Past Blast

Among the pleasures of running an independent personal site is the accidental discovery of an ancient page, such as the version of this site’s contact page from the 1990s that I stumbled onto this morning.

“We’ve got mail!” the old site cheerfully announces, complete with a meaningless header image. The image, like the header and navigation typography, is pixellated to convey “webbiness”—in case you forgot that you were looking at a website in a browser, I guess. “Got mail” is a play on America On-line (kids, ask your parents). “We” is the royal first person plural with which I used to write this site, despite being its sole author. I’d gotten into the habit of “we” from writing copy on entertainment sites for clients like Warner Bros. It made their sites, and mine, seem bigger. It was also an ongoing, self-deprecating joke, although not everyone got it.

As I look at this old page, the copy still feels like me, and it also, if I may say so, anticipates the playful directional body copy of Web 2.0 sites like Flickr by about a decade. (Could be coincidence. Derek Powazek and Heather Champ also wrote jovial instructional copy at the time. Others may have done so as well.)

I’m a lot more ashamed of the design. I’m particularly abashed at:

  • My abysmally stupid effort to straddle the “liquid layout” and “fixed width layout” genres by designing a page that doesn’t work as liquid or fixed. Possibly the only web design ever to put peanut butter and bicycle chains together and call it a sandwich. It should have stayed fixed, and the text and input fields should have matched the width of the illustration and header.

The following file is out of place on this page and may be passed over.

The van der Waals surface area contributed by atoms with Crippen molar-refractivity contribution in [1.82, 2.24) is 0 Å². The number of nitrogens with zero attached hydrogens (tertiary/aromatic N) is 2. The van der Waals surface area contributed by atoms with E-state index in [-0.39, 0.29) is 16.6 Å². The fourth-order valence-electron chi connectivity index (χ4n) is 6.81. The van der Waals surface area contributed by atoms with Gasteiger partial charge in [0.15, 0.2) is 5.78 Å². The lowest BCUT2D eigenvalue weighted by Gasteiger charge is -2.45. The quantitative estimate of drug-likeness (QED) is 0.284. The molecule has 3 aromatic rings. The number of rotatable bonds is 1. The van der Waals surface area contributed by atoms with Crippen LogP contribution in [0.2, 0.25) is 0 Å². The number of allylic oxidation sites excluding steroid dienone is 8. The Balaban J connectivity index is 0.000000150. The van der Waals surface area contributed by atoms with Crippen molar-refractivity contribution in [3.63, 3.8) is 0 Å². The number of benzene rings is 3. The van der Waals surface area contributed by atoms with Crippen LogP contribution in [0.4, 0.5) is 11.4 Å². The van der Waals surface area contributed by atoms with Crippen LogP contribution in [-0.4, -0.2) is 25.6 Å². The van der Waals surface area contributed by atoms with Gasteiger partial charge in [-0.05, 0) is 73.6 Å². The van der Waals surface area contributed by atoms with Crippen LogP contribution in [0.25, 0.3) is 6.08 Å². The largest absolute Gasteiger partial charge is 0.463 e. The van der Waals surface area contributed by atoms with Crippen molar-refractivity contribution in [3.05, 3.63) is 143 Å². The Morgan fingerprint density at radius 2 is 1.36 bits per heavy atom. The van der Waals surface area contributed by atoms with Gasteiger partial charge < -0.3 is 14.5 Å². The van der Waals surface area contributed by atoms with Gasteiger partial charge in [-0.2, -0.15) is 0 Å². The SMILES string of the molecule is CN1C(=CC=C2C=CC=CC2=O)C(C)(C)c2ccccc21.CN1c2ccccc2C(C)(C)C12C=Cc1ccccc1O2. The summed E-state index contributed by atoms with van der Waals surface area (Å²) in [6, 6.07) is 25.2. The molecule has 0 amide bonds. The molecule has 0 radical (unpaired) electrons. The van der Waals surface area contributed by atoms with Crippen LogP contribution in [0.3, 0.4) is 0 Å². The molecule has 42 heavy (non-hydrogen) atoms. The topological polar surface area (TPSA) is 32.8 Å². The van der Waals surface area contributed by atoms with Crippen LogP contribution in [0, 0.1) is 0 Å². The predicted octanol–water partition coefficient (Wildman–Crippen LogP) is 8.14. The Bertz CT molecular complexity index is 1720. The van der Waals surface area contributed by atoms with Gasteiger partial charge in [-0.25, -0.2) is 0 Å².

• Alignment, alignment, alignment.
  • Tiny type with seemingly random hierarchy. In my defense, remember that in those days all type was pixellated. I picked 11px Georgia and 9px Verdana because those sizes looked great in that pixellated world. Still. Feh.

If your old work doesn’t shame you, you’re not growing.

It’s nice to look back and feel that you’ve made progress. When you look at old work, it should suck glaringly and you should cringe painfully. But there should also be some germ within it that you’re not ashamed of—some spark of talent or inspiration that connects to what you do now.